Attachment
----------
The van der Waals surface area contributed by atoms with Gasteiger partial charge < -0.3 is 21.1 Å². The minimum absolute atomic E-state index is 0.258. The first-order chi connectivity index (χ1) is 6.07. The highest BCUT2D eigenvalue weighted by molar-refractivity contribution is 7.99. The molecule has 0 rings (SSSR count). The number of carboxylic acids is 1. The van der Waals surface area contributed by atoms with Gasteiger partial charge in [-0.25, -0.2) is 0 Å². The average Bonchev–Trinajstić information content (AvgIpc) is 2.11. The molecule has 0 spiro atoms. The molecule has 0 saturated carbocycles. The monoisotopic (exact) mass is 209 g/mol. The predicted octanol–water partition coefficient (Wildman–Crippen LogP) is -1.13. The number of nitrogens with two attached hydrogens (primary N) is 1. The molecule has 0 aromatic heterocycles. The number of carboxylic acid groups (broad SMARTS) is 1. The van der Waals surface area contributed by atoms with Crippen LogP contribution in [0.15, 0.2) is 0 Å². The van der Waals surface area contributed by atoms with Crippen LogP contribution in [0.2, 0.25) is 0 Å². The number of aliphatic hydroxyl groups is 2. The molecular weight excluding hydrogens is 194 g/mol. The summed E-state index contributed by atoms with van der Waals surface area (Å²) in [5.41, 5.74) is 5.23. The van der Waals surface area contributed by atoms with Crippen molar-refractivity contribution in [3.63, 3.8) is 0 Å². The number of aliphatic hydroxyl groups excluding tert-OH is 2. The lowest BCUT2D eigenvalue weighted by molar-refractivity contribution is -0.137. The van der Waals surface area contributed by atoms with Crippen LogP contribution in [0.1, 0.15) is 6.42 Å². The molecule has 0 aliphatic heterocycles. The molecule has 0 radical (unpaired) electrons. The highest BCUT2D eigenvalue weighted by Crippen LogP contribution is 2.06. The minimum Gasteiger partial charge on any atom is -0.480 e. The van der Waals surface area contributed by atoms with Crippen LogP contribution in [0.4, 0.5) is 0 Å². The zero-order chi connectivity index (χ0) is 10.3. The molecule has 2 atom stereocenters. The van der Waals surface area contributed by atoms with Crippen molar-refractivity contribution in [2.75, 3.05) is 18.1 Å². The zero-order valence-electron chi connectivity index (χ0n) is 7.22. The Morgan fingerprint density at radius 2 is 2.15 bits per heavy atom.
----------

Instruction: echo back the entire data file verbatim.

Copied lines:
The van der Waals surface area contributed by atoms with Gasteiger partial charge < -0.3 is 21.1 Å². The minimum absolute atomic E-state index is 0.258. The first-order chi connectivity index (χ1) is 6.07. The highest BCUT2D eigenvalue weighted by molar-refractivity contribution is 7.99. The molecule has 0 rings (SSSR count). The number of carboxylic acids is 1. The van der Waals surface area contributed by atoms with Gasteiger partial charge in [-0.25, -0.2) is 0 Å². The average Bonchev–Trinajstić information content (AvgIpc) is 2.11. The molecule has 0 spiro atoms. The molecule has 0 saturated carbocycles. The monoisotopic (exact) mass is 209 g/mol. The predicted octanol–water partition coefficient (Wildman–Crippen LogP) is -1.13. The number of nitrogens with two attached hydrogens (primary N) is 1. The molecule has 0 aromatic heterocycles. The number of carboxylic acid groups (broad SMARTS) is 1. The van der Waals surface area contributed by atoms with Crippen LogP contribution in [0.15, 0.2) is 0 Å². The van der Waals surface area contributed by atoms with Crippen LogP contribution in [0.2, 0.25) is 0 Å². The number of aliphatic hydroxyl groups is 2. The molecular weight excluding hydrogens is 194 g/mol. The summed E-state index contributed by atoms with van der Waals surface area (Å²) in [5.41, 5.74) is 5.23. The van der Waals surface area contributed by atoms with Crippen molar-refractivity contribution in [3.63, 3.8) is 0 Å². The number of aliphatic hydroxyl groups excluding tert-OH is 2. The lowest BCUT2D eigenvalue weighted by molar-refractivity contribution is -0.137. The van der Waals surface area contributed by atoms with Crippen LogP contribution in [0.1, 0.15) is 6.42 Å². The molecule has 0 aliphatic heterocycles. The molecule has 0 radical (unpaired) electrons. The highest BCUT2D eigenvalue weighted by Crippen LogP contribution is 2.06. The minimum Gasteiger partial charge on any atom is -0.480 e. The van der Waals surface area contributed by atoms with Crippen LogP contribution in [0.4, 0.5) is 0 Å². The zero-order chi connectivity index (χ0) is 10.3. The molecule has 2 atom stereocenters. The van der Waals surface area contributed by atoms with Crippen molar-refractivity contribution in [2.75, 3.05) is 18.1 Å². The zero-order valence-electron chi connectivity index (χ0n) is 7.22. The Morgan fingerprint density at radius 2 is 2.15 bits per heavy atom.